My grandmother Lillian Rosen was a simple woman who had two great loves: my grandfather and food.

And her love was requited. My memories of my grandmother are sense memories, tinged with the bite of her lemon pie, the crunch of her inimitable kugel, the lip-licking brought on by her paprikash, her chopped liver, her sugar-dusted Italian wedding cookies. Her cakes were always fluffy, her pies always tart. Food responded to my grandmother's hands like a lover responds to a touch. She had the gift, my mema.

And she was generous.

On holidays, she and my grandfather would make the three-hour drive from their tract house in Columbus, Ohio, to our brick Tudor in leafy Shaker Heights, their Buick sedan packed with one suitcase and several sheet trays of rugelach, mandel bread and jelly-filled thumbprint cookies. With Papa at the wheel, they'd speed up I-71, Mema fretting all the while that her cinnamon snickerdoodles would no longer be fresh when my sister and I, waiting at the window to see them turn down our block, scarfed them down.

Mema died when I was 16. My mother and I were with her in her dark hospital room, and she clung to my hand as she called out my grandfather's name. He had died of cancer less than a year before, and Mema, left alone in that hushed tract house with no one to cook for but herself, was ready to join him. The doctors called it heart failure. To this day, I call it a broken heart.

On holidays now, I – clumsy in the kitchen, lacking that golden touch – struggle to summon my sweet grandmother's skill. Surely, I tell myself, when I oversalt the soup and my cakes fall in the oven, her gift is buried somewhere inside me. After all, I am her daughter's daughter. The ability to bake should be imprinted on my DNA.

I cook Mema’s recipes not so much for the flavors as for the smells. When I get it right, it’s like she is there with me in the kitchen. Scent is the most evocative of the senses, and when I squint over a measuring cup at one of her dog-eared recipe cards, scribbled with the elegant curlicues of her penmanship, it’s in hopes of bringing her briefly back, if only in aroma alone.

My grandmother’s Rosh Hashanah honey cake was one of her masterstrokes. It was dense but not hard, sweet but not cloying, with rich, deep undertones of coffee and cardamon. Each piece delivered a sensual, full-bodied kick that took several seconds to fully reveal itself. Her cakes were acts of seduction, and it’s easy for me to understand, looking back on Technicolor photographs of Mema standing with my devastatingly handsome Papa, just why he was so drawn to her.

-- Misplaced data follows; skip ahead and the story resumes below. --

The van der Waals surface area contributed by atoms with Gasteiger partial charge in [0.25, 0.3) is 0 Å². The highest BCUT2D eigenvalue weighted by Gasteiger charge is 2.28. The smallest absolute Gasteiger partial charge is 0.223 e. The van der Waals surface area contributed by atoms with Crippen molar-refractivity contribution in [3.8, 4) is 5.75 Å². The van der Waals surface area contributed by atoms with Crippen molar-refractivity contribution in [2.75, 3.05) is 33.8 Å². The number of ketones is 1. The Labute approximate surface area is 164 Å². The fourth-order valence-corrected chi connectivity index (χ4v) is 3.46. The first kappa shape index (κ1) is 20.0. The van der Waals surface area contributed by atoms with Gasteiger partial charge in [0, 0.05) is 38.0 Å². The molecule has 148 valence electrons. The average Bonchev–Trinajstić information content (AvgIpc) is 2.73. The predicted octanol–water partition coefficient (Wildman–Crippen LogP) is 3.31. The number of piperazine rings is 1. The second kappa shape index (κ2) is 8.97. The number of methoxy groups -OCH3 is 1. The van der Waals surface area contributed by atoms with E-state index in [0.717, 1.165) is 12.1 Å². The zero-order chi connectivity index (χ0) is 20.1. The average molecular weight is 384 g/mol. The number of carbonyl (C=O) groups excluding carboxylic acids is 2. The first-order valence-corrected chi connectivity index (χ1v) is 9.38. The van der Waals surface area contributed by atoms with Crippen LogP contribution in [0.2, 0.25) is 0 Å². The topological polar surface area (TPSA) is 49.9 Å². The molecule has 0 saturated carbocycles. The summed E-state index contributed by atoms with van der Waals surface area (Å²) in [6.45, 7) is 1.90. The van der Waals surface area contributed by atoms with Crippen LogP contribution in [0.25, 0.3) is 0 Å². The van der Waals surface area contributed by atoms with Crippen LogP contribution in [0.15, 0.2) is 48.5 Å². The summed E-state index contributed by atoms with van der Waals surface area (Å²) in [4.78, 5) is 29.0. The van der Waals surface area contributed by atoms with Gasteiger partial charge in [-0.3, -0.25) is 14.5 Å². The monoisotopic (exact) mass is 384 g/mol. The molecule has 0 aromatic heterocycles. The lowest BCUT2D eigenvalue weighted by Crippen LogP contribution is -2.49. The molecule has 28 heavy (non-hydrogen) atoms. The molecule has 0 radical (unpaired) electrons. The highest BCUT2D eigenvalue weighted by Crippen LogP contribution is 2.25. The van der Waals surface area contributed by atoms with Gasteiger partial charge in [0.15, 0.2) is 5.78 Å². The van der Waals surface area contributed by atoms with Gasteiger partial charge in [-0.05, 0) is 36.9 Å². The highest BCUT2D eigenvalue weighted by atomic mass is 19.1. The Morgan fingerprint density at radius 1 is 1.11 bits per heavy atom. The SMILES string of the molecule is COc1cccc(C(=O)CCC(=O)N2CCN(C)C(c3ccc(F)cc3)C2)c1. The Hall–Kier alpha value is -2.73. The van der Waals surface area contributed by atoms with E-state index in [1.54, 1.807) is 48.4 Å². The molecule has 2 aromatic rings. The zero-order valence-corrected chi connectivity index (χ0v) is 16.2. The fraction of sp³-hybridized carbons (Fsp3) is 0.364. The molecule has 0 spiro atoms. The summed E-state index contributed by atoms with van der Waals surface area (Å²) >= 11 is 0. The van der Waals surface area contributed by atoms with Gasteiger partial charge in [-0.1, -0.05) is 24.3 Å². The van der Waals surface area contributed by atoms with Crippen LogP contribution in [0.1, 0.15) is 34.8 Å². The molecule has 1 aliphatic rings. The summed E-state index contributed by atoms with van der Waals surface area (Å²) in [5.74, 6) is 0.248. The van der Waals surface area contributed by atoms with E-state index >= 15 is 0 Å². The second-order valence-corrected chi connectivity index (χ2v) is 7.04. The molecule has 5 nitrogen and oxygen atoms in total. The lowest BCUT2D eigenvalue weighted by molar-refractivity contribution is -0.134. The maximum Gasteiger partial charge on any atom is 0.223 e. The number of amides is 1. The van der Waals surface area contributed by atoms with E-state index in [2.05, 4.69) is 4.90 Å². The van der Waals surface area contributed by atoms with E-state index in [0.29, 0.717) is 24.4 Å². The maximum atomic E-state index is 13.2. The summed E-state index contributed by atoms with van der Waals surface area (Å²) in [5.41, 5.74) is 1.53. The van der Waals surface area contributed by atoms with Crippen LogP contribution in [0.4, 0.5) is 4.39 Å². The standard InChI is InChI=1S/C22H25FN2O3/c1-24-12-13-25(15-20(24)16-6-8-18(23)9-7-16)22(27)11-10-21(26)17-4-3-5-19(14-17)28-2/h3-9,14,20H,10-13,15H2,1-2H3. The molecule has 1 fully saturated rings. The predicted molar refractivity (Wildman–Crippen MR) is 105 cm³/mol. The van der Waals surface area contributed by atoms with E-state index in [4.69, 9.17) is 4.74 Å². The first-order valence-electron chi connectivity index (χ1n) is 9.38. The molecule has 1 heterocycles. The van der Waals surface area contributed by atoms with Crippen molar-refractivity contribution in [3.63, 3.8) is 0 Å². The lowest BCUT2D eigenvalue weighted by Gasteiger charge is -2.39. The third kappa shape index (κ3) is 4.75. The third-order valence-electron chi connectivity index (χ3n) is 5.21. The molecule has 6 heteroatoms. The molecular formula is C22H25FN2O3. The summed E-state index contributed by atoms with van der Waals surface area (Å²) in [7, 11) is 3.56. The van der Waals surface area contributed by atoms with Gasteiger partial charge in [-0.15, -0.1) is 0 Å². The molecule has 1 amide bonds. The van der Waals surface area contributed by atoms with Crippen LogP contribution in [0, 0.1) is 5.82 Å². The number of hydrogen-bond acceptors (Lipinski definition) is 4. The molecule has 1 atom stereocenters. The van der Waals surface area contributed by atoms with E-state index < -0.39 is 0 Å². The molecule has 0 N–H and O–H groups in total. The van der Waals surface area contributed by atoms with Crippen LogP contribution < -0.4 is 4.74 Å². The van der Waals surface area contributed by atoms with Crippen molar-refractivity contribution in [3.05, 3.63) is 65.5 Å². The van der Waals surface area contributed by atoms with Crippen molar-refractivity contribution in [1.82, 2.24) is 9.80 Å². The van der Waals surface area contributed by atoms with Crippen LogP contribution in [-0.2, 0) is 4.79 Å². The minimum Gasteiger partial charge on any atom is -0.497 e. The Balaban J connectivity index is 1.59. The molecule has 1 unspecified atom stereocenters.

The honey cake recipe, however, is one for disaster. So many steps, so many opportunities for error. I tried it several times and could never master the measurements. I mis-folded the eggs, burned the edges, stirred at the wrong times. All I wanted was to taste and smell my grandmother, and each time I pulled the cake pan from the oven to face my failure, I lost her all over again.

Then my mother, who inherited my grandmother’s unflappable practicality, created a one-bowl honey cake recipe that tastes and smells as good as the original but is significantly simpler. It is Mema’s honey cake for the digital age, and it is as easy as it is divine.

It’s simple. Just assemble all of the necessary ingredients, drop them in a mixing bowl, stir, pour into a pan, and bake. In half an hour, your kitchen will smell as good as my Mema’s. It will be almost as if she is standing there with you, plying you with a slice.

Mema's old-fashioned honey cake, simplified

2 eggs
3/4 c. honey
1 c. sugar
1/2 c. oil plus 1 Tbsp.
2 c. sifted flour
1 tsp. cocoa
1 tsp. baking powder
1 tsp. ground cardamon
1 tsp. cinnamon
1/2 c. nuts
1 c. strong coffee

Beat all ingredients together for 5 min. Pour into 12 x 8 1/2 inch pan. Bake until done at 375 degrees Fahrenheit (about half an hour or until a knife inserted in the center comes out clean).